The School Town of Highland is the town's public school system, which operates Highland High School, which was established in 1957, as well as a middle school and four elementary schools. The area where the former Main School once stood is marked by a gazebo, which was demolished in October 2006 and rebuilt in 2007. It and the surrounding land are named Main Square Park after the now-defunct school that stood on the site until 1977. One of the other defunct schools, Lincoln Elementary, was converted into a community center in the early 1980s. The other, Orchard Park Elementary, closed in 1981 and was later purchased and reopened as a Calumet Baptist School in the early 1990s.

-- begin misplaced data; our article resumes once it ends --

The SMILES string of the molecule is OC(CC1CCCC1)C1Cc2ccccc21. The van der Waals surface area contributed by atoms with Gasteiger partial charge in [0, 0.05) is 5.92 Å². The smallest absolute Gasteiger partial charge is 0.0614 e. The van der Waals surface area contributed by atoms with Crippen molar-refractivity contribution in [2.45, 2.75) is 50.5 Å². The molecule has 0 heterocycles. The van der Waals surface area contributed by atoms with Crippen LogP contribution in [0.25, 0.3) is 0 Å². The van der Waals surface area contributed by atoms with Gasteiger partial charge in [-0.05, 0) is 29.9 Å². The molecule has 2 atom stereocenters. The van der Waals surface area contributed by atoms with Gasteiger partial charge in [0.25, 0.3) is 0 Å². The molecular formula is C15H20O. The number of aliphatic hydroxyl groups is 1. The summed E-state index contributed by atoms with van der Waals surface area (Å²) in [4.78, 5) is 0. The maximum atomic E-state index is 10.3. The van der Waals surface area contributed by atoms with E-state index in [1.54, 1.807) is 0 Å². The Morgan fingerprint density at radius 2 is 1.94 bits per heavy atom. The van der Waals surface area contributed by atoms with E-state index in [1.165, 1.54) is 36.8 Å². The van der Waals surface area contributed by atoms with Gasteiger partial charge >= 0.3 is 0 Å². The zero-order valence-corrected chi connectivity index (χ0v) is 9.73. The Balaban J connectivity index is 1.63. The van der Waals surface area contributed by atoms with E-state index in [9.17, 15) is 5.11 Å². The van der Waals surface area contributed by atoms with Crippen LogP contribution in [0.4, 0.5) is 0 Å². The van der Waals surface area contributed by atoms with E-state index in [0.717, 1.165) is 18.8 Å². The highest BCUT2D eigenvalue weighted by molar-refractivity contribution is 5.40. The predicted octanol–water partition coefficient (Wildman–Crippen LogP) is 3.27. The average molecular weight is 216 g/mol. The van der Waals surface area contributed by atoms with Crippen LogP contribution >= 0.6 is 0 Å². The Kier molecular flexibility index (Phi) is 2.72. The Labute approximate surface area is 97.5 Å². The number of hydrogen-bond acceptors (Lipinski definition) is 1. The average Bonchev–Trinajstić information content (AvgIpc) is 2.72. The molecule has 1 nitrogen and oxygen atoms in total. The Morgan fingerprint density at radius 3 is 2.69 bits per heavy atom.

Highland also contains three private schools. Highland Christian School was founded in 1909 and has been in its present building and location since 1951. Our Lady of Grace School was founded in 1954 and is run by the Diocese of Gary. There is also Bible Baptist School that operates on the site of the former Orchard Elementary School.
The zip code of Highland, Indiana is 46322.
Yes! Highland is a small Lake County town, but has a lot to offer its residents. The close proximity to Chicago is what makes Highland one of the most desirable towns in Indiana. This gives Highland residents many job and recreation opportunities. Highlands schools are rated average to slightly above average, however Judith Morton Johnston elementary School is rated 8 out of 10 on greatschools.org. Highland Indiana houses average $180,000 to purchase. Highland, Indiana is currently ranked as the 16th most safe city in Indiana, and rates of property and violent crime are much lower than the Indiana average.